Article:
I gave up thumbing, and stayed well off the road for the rest of the journey. The last ten miles were the hardest, my feet ached, every muscle in my body felt strained. Even the muscles in my stomach were burning from this long walk.

I finally made it to the bank just minutes before closing time. I cashed my check, feeling defeated, and violated. I called a friend who was commuting back over the hill. I told him my story, and asked if I could catch a ride with him. He could not believe I had walked 40 miles that day, in a little over 10 hours.

To my relief, he was happy to give me a ride. On the way, I watched the trees pass in the window. I looked at the trash on the roadway. I felt the roar of the engine, once again beneath me, not behind me. The contrast was remarkable.

A Lesson Learned

My walk has since lasted fifteen years. I've driven a car since then, but over the years I've learned how to minimize, and change habits. My goal is to maintain a lifestyle that does not require driving a car.

As a converted minimalist, I need so little that a car is just a potentially unnecessary luxury, a waste of time and money. I live by the work invested in the garden. I am able to barter with neighbors for other resources that I can't get from the land. I am in no hurry to go anywhere that I cannot enjoy the journey along the way.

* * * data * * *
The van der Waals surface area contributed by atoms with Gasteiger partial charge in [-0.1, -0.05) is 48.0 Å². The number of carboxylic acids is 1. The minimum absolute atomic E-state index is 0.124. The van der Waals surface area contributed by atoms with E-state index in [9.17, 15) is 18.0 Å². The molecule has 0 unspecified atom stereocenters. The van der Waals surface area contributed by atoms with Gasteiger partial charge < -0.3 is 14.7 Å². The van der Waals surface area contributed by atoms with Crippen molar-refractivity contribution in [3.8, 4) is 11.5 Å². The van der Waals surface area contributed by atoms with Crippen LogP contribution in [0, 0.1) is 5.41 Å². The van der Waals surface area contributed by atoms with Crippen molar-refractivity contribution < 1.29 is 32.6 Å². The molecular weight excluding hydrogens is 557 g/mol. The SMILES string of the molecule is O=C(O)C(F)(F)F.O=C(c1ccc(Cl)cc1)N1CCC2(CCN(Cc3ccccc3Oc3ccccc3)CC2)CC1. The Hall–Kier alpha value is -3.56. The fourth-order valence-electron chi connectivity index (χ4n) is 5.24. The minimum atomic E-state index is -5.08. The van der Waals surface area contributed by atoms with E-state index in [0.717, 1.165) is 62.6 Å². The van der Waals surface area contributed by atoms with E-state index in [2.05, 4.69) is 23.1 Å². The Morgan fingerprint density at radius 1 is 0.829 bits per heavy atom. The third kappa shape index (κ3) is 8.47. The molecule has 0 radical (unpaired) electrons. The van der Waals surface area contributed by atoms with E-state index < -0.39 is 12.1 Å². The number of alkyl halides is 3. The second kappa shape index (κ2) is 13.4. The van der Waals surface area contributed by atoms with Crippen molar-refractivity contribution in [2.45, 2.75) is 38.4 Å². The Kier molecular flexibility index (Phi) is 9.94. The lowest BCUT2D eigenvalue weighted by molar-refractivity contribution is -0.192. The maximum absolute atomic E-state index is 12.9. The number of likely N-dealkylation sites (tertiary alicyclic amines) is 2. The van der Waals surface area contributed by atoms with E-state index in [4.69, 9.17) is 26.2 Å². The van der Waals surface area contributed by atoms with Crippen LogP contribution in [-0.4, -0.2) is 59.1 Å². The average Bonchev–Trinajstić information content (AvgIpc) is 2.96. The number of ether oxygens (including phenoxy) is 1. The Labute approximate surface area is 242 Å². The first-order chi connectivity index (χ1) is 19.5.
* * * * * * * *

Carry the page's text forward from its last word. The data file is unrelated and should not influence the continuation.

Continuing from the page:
I've learned a lot about how to live in a society that does not give incentive to or make allowances for people who do not drive a car. My mode of transportation has changed over the years, depending on where I need to go. Public transportation and carpooling have replaced the costs of a personal vehicle quite effectively. Greyhound is a great way to travel long distance, very affordably too. Recumbent bikes and Human Powered Vehicles offer all kinds of personal freedom in our break from being enslaved to our cars.

I bought a three wheeled bike and have used it to haul hundreds of pounds of goods like groceries and tools. For heavier goods or longer trips, neighbors in our community plan group trips to town , splitting costs, reducing consumption yet still providing for everyone.

The money I save not owning a car, I don't need to work for. For many people, the cost of owning a car is all they make from working anyway. Drive to work, work to drive, an endless, arguably vicious assault on one's own freedoms.

Without the costs of owning a car, suddenly there is plenty of time to enjoy life. Yes, walking or bike riding and even public transportation poses risks and dangers, but with careful planning and keen observation, a person can safely negotiate this fast paced world from the safety and sanity of Human Powered Transportation.

It is my hope that the concept of strapping yourself to a ton of steel filled with highly flammable liquid and propelling yourself directly at others, with nothing between you but a line painted down the middle, does seem as ludicrous to you as it sounds to me. Add to that the costs of gas, monthly payments, insurance and the always present danger of accidents, both personally caused and those caused by other drivers, and you may find yourself questioning driving, just as I did.

Life is about the quality of the time you have, not the quality of your possessions. Walking, in many ways, is a way to protect and preserve your freedom, your health, and the planets health. And its free.

“The order which we impose on nature is never more than temporary or illusory. In the end the logic of nature will win out over the logic of capitalism, the logic of a industry, the logic of efficiency. Its always been so and it always will be so. Nature is stronger than any of our designs. Nature resists our control.” Michael Pollen 'The Botany of Desire'